Last weekend I wrote about my family and their resilience here. After the family reunion I travelled to Neuruppin to research my father’s movements during WWII – more about that in another post, and then to Berlin for no reason at all, except that I love the city. Sometimes decisions become opportunities and my decision to go to Berlin was a perfect example.
Despite having a large extended family on my father’s side, I have only three first cousins across both sides of my family. They are the children of my father’s eldest sister. I first met the oldest daughter when I was three and she was in her early 20s. I met the second daughter in 1987 on my first visit to Europe. But I had never met the son until last week.
Dieter lives near Potsdam, which is near Berlin. His sister told him I was staying in Berlin for a couple of days and so a visit was arranged. I travelled out by train and was met by Dieter at the station. For me, it was as if we had known each other all our lives. He took me to his home where I met his lovely wife, who plied me with food and drink with typical European hospitality. We chatted about our lives, growing up and, of course, family.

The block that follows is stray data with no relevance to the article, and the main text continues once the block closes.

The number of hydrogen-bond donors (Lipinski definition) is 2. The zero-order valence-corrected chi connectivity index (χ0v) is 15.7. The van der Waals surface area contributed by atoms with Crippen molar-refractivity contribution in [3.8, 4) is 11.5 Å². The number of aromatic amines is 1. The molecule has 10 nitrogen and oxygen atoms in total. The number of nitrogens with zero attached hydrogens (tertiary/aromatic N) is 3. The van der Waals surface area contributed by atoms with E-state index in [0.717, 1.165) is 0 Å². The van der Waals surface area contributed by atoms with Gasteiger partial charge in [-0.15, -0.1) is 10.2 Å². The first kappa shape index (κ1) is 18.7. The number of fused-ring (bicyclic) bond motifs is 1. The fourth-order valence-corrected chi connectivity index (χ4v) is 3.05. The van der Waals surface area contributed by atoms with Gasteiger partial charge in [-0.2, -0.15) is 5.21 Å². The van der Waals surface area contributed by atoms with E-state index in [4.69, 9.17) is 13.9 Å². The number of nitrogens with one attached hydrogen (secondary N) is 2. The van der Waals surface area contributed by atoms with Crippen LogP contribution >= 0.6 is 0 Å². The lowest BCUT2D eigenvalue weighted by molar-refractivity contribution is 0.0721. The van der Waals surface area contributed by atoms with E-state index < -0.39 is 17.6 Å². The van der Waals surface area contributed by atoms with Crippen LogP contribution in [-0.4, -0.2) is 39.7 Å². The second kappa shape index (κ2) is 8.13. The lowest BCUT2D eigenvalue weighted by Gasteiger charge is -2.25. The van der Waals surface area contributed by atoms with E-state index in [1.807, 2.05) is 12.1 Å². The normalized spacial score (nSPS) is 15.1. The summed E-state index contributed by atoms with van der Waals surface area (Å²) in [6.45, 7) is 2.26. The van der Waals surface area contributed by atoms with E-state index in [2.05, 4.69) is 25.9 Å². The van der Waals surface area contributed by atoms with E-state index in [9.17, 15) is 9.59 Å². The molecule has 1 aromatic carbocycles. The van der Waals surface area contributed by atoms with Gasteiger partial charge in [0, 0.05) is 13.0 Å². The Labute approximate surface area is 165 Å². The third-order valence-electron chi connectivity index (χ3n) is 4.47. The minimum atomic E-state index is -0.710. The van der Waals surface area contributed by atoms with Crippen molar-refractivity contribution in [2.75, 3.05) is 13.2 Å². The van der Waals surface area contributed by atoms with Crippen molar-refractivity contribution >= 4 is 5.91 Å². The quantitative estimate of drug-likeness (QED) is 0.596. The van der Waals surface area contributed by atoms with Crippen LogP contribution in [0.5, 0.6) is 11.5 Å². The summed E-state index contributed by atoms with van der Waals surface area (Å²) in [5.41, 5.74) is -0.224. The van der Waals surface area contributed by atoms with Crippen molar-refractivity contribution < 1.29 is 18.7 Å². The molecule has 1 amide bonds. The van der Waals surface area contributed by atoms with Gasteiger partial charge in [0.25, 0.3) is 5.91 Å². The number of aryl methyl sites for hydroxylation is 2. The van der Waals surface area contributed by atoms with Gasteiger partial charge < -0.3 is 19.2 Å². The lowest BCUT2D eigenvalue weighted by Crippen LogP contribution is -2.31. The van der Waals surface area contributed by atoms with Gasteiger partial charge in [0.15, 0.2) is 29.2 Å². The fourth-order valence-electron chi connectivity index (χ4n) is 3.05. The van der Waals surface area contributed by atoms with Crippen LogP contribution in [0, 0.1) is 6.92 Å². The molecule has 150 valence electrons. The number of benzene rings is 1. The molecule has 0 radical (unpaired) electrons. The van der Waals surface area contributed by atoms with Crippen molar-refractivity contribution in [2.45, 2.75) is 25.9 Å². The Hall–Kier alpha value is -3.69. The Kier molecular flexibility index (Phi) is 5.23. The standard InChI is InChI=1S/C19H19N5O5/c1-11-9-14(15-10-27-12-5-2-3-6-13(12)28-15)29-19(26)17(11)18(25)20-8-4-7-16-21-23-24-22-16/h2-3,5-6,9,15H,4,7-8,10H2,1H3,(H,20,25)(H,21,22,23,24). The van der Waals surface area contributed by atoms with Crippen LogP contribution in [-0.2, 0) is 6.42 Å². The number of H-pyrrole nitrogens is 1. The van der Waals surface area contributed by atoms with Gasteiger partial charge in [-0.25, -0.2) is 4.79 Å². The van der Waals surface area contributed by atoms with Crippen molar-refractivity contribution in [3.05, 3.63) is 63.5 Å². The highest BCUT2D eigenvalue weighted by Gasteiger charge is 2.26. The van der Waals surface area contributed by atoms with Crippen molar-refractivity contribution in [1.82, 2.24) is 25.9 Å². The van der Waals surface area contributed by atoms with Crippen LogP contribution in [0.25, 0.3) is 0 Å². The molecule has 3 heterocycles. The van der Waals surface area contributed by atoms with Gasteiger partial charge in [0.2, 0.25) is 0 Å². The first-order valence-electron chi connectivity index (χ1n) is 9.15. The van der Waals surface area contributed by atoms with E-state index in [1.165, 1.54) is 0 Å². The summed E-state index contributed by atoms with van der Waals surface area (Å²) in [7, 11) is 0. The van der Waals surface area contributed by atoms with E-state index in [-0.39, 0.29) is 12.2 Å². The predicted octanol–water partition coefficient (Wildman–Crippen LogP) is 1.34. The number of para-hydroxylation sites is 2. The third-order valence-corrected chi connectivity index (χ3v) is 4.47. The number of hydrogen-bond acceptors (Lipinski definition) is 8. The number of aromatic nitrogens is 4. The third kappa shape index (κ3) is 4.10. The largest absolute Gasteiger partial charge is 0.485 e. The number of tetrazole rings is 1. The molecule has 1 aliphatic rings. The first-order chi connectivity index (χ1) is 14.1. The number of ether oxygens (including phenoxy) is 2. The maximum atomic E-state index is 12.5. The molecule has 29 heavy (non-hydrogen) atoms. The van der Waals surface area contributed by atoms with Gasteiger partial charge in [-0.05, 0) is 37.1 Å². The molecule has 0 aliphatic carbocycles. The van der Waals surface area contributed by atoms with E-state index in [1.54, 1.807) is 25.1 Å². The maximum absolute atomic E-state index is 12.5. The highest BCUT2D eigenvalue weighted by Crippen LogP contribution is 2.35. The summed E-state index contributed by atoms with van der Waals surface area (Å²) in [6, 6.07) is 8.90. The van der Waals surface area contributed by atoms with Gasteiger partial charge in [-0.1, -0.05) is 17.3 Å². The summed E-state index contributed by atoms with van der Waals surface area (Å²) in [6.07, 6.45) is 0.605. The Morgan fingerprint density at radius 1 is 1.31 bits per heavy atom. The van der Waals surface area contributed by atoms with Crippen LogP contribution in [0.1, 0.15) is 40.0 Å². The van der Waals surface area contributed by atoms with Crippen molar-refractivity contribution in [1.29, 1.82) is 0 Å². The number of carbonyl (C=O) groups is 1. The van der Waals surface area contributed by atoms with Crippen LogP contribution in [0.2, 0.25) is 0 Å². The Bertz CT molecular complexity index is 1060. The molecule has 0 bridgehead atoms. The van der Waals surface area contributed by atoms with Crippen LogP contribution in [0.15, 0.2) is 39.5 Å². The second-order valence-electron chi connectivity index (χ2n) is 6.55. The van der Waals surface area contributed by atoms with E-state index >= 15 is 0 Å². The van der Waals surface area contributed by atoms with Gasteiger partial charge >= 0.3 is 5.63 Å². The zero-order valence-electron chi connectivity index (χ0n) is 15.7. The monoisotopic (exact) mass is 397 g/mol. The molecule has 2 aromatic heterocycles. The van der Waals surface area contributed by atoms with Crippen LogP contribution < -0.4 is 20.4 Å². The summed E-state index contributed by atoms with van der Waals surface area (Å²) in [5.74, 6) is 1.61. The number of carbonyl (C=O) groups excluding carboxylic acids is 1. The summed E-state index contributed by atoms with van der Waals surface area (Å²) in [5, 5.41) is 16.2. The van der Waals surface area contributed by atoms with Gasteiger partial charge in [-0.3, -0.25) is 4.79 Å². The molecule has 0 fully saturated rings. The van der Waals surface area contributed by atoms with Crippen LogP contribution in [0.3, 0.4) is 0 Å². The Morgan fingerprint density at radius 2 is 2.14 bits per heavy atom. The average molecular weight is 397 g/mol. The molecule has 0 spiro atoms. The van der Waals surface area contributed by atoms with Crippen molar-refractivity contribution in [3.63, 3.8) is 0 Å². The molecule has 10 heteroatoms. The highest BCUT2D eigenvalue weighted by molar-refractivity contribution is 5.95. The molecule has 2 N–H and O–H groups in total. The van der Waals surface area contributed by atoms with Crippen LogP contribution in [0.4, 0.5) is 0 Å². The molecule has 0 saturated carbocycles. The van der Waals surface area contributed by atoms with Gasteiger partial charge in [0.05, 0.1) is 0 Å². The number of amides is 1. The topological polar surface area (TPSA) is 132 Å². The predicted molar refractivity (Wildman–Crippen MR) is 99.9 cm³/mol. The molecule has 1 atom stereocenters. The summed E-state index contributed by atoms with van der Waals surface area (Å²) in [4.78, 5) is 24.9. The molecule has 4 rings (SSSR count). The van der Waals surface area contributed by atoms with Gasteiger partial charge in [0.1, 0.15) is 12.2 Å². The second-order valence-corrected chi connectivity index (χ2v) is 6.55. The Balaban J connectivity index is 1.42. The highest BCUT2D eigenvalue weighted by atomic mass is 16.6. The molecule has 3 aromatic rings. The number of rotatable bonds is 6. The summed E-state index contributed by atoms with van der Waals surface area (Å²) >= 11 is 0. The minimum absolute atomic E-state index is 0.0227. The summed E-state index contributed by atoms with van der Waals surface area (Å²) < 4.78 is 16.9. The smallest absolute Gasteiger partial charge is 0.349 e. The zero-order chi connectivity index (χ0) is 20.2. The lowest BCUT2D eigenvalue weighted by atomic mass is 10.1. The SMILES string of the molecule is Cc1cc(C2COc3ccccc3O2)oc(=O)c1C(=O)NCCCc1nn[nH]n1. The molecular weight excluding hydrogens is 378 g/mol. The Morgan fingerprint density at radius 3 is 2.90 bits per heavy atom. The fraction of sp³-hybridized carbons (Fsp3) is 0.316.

But the best part of the afternoon was when the old family photographs were brought out, some I had never seen before. There was my father, very young and posing with his brother, sister and father. I wonder where his other sister was. There was his father, looking old, and his mother with her sister and two gentlemen unknown to me. On the back of one of the photos was written “Großvater to Mutti”, which would make the gentleman my great, great grandfather – wow! But the photo which I love and which I didn’t realise the significance of until later, is of the two young girls.
The eldest of the girls is my Aunt Sigrid, the older sister of my father. I met her only once, in 1987, and loved her immediately. She was the polar opposite of my father – warm, fun loving, and adventurous. I had automatically assumed the younger girl was Ursula, the other of my father’s sisters who I had seen only in photographs of her as a young lady. But no – on the back of this photo is written “Sigrid and Gabriele”.
Gabriele, another of my father’s sisters, died in 1919 when she was four years old, one year before my father was born. There was only a year between her and Sigrid. I had never before seen an image of her and didn’t even know one existed. Judging by the date on the photo, it was taken the same year she died. I don’t know what Gabriele died of. I assume it was something like pneumonia or perhaps tuberculosis, as they were diseases which were around at the time. She died in Riga, quite a way from the family estate, so I assume she was in a hospital there. One day I hope to find her death certificate but right now I’m just happy I’ve found her photograph.
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I love the glimpses you give of your family, past and present. Look forward to hearing more
about your journey in future posts.